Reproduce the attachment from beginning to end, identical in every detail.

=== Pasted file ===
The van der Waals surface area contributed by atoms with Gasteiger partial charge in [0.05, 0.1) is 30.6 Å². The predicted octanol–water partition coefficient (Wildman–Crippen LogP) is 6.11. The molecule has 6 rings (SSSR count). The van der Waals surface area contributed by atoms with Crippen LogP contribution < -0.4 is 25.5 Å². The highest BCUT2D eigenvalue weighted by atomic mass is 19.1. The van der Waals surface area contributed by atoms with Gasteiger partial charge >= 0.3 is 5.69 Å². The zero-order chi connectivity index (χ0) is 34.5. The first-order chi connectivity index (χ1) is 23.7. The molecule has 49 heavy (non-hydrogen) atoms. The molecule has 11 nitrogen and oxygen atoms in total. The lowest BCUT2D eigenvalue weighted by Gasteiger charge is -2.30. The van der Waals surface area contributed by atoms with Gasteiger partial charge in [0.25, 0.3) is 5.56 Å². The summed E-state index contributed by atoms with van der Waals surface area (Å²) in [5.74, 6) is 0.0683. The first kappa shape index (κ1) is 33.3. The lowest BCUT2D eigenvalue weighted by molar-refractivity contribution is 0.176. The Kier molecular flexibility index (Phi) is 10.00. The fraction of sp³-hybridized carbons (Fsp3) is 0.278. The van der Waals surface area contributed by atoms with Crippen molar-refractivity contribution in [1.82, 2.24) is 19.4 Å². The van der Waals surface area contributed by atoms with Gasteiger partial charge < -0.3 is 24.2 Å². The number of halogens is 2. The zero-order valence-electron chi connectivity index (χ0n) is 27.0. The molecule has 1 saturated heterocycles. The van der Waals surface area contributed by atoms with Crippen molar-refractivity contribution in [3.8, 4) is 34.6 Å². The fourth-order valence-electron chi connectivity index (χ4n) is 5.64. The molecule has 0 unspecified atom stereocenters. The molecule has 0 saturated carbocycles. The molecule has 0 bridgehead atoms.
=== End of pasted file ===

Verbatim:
The van der Waals surface area contributed by atoms with Gasteiger partial charge in [0.05, 0.1) is 30.6 Å². The predicted octanol–water partition coefficient (Wildman–Crippen LogP) is 6.11. The molecule has 6 rings (SSSR count). The van der Waals surface area contributed by atoms with Crippen LogP contribution < -0.4 is 25.5 Å². The highest BCUT2D eigenvalue weighted by atomic mass is 19.1. The van der Waals surface area contributed by atoms with Gasteiger partial charge >= 0.3 is 5.69 Å². The zero-order chi connectivity index (χ0) is 34.5. The first-order chi connectivity index (χ1) is 23.7. The molecule has 49 heavy (non-hydrogen) atoms. The molecule has 11 nitrogen and oxygen atoms in total. The lowest BCUT2D eigenvalue weighted by Gasteiger charge is -2.30. The van der Waals surface area contributed by atoms with Gasteiger partial charge in [0.25, 0.3) is 5.56 Å². The summed E-state index contributed by atoms with van der Waals surface area (Å²) in [5.74, 6) is 0.0683. The first kappa shape index (κ1) is 33.3. The lowest BCUT2D eigenvalue weighted by molar-refractivity contribution is 0.176. The Kier molecular flexibility index (Phi) is 10.00. The fraction of sp³-hybridized carbons (Fsp3) is 0.278. The van der Waals surface area contributed by atoms with Crippen molar-refractivity contribution in [1.82, 2.24) is 19.4 Å². The van der Waals surface area contributed by atoms with Gasteiger partial charge < -0.3 is 24.2 Å². The number of halogens is 2. The zero-order valence-electron chi connectivity index (χ0n) is 27.0. The molecule has 1 saturated heterocycles. The van der Waals surface area contributed by atoms with Crippen molar-refractivity contribution in [3.8, 4) is 34.6 Å². The fourth-order valence-electron chi connectivity index (χ4n) is 5.64. The molecule has 0 unspecified atom stereocenters. The molecule has 0 saturated carbocycles. The molecule has 0 bridgehead atoms.